Bank on the run

Bank on the run

IndyMac closes ranks as account holders line up to get their money out

By Andre Coleman 07/17/2008

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As thousands of worried depositors descended this week on Pasadena’s beleaguered IndyMac Bank, employees did everything possible to make them comfortable, including passing out folding chairs and bottled water to the line of people wrapped around the corner of North Lake Avenue and Walnut Street.

But none of that could reassure the crowd. Not even employees from rival banks working the crowd in hopes of convincing account holders to switch over to their institutions seemed to get anywhere.
“Disgraceful,” Nancy Bernard of Los Angeles said of shameless hawking by employees of other banks.

“My grandmother doesn’t even have her money from [this bank] yet and here they are claiming this can’t happen someplace else. I don’t believe that for a second.”

Bernard has good reason to be wary. IndyMac is one of the largest financial institutions to close in American history, and the fifth US banking company to fail this year. The company’s stock has dropped 90 percent since January — closing two weeks ago at a low of 62 cents per share — following a loss of $168 million in the first quarter of this year.

The Center for Responsible Lending took aim at IndyMac earlier this month. In its report, “IndyMac: What Went Wrong?” the group claimed the bank “put itself in a hole by engaging in unsound and abusive lending during the nation’s mortgage boom.”

The report cited 19 former employees who claimed they were driven to close loans that even their own risk management experts recommended against.

According to the Wall Street Journal, more failures at banks are expected over the next year. On Monday the paper reported that as many as 150 out of the 7,500 banks nationwide could fail over the next 12 to 18 months, and other lenders are likely to shut branches or seek mergers.

The FDIC has identified 90 institutions as “problem banks,” which means the chance of them failing is even higher. That number is up from 50 at the end of 2006, according to an article in USA Today.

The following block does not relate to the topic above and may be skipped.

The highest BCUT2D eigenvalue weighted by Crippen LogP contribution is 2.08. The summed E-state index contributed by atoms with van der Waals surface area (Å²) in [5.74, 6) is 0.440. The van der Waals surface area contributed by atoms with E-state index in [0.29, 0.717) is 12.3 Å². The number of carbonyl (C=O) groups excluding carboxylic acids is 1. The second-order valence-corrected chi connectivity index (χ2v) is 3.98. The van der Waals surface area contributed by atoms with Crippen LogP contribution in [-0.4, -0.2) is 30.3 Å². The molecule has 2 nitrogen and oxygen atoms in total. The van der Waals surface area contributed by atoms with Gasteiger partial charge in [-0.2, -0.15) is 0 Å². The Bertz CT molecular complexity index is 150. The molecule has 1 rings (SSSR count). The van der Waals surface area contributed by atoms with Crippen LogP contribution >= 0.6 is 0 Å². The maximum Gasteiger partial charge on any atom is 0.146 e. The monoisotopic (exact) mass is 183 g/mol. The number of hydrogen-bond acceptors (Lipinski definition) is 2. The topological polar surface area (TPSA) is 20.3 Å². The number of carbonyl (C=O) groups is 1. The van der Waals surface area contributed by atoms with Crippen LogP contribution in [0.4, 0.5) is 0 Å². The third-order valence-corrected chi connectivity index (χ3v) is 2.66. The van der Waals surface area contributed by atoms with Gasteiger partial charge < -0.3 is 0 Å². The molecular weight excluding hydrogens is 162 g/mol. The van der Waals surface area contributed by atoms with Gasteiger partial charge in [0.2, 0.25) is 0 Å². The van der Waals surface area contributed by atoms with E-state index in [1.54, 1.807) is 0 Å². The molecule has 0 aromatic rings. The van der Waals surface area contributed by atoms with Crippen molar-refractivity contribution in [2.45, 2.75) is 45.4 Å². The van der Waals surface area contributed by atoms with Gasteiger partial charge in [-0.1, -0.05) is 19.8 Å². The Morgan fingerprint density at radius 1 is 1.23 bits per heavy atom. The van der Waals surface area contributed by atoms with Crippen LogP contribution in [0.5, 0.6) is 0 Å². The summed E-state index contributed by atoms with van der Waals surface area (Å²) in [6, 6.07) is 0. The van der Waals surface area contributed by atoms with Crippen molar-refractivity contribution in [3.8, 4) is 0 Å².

Bernard said she took the day off to stand in line for her grandmother, who sat in a lawn chair in the shade nearby.

“She has almost $75,000 in this bank and we want it all,” she said.

Bernard’s grandma was one of the lucky ones. On Friday, the Office of Thrift Supervision closed the bank and the Federal Deposit Insurance Corp. (FDIC) was named conservator. The federal government announced it would stand by its insurance on accounts of $100,000 or less, giving those depositors full access to their money.

However, about 10,000 depositors with accounts of more than $100,000 collectively amounting to $1 billion over the guaranteed insured limit are not as lucky. FDIC officials issued a press release stating they would only give those customers access to 50 percent of those uninsured funds.

“At the time of closing, IndyMac Bank had about $1 billion of potentially uninsured deposits held by approximately 10,000 depositors,” according to the bank’s Web site.

The FDIC was expected to start contacting customers with uninsured deposits Monday to arrange an appointment with a claims agent.

Customers can contact the FDIC for an appointment by calling (800) 998-2900. The FDIC will pay uninsured depositors an advance dividend equal to 50 percent of the uninsured amount, according to the IndyMac site.

The run on the bank began about two weeks after Democratic Sen. Charles Schumer of New York wrote a letter detailing the bank’s problems due to the Alt-A homeowner loans made to consumers with questionable credit.

Alt-A borrowers are not required to provide income verification or documentation of assets. Instead, the approval for an Alt-A loan is based primarily on an individual’s credit score.

Defaults among Alt-A mortgages and other nontraditional loans have increased over the past year, forcing banks like IndyMac to set aside more money to cover defaults.

Since Schumer’s letter first became public, worried consumers and business owners have withdrawn a combined $1.3 billion. Schumer has denied his letter had anything to do with the bank’s downfall.

Last weekend, Schumer said the current administration was once again shifting blame to avoid criticism over the bank’s failure.

“It seems like every day there is just more bad news about the economy,” said William Li. “I’m not sure what I will do with my money after this. I just don’t know. I have been here since 11 and all they keep saying is how the bank is OK, but if you want your money we will give it to you. If the bank was OK, I would be at work today.”

Early Tuesday morning, customers with home loans from the bank received some good news when FDIC officials announced the agency had temporarily halted any foreclosures on the $15 billion of bank-owned mortgage loans in IndyMac’s portfolio.

John Bovenzi, the FDIC’s chief operating officer, urged people not to rush to withdraw their money this past weekend, according to published reports, but Monday his words didn’t seem to carry much weight.

“I am only here to get my money,” said Pasadena resident John Welles. “I was out of the country on vacation. I had no idea this was happening. There was no warning. I’m going to lose some of it, but I hear if you don’t get it today you may not get it for months, if you get it at all.” 


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